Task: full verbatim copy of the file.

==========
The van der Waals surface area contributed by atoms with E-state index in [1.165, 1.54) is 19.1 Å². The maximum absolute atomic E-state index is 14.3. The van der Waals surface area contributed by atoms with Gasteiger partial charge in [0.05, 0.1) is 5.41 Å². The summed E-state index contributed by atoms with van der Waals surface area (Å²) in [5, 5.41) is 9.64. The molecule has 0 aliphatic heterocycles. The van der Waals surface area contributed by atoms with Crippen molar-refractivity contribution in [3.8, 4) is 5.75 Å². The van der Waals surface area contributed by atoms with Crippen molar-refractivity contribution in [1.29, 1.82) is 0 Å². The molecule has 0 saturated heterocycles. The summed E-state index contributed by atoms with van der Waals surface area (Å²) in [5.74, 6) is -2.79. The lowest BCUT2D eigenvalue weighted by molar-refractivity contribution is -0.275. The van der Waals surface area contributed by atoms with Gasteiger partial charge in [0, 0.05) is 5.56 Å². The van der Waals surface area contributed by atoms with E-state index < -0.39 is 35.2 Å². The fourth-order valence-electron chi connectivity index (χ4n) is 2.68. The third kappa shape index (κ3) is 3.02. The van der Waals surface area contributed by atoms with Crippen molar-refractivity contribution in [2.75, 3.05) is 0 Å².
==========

The van der Waals surface area contributed by atoms with E-state index in [1.165, 1.54) is 19.1 Å². The maximum absolute atomic E-state index is 14.3. The van der Waals surface area contributed by atoms with Gasteiger partial charge in [0.05, 0.1) is 5.41 Å². The summed E-state index contributed by atoms with van der Waals surface area (Å²) in [5, 5.41) is 9.64. The molecule has 0 aliphatic heterocycles. The van der Waals surface area contributed by atoms with Crippen molar-refractivity contribution in [3.8, 4) is 5.75 Å². The van der Waals surface area contributed by atoms with Crippen molar-refractivity contribution in [1.29, 1.82) is 0 Å². The molecule has 0 saturated heterocycles. The summed E-state index contributed by atoms with van der Waals surface area (Å²) in [5.74, 6) is -2.79. The lowest BCUT2D eigenvalue weighted by molar-refractivity contribution is -0.275. The van der Waals surface area contributed by atoms with Gasteiger partial charge in [0, 0.05) is 5.56 Å². The van der Waals surface area contributed by atoms with E-state index < -0.39 is 35.2 Å². The fourth-order valence-electron chi connectivity index (χ4n) is 2.68. The third kappa shape index (κ3) is 3.02. The van der Waals surface area contributed by atoms with Crippen molar-refractivity contribution in [2.75, 3.05) is 0 Å².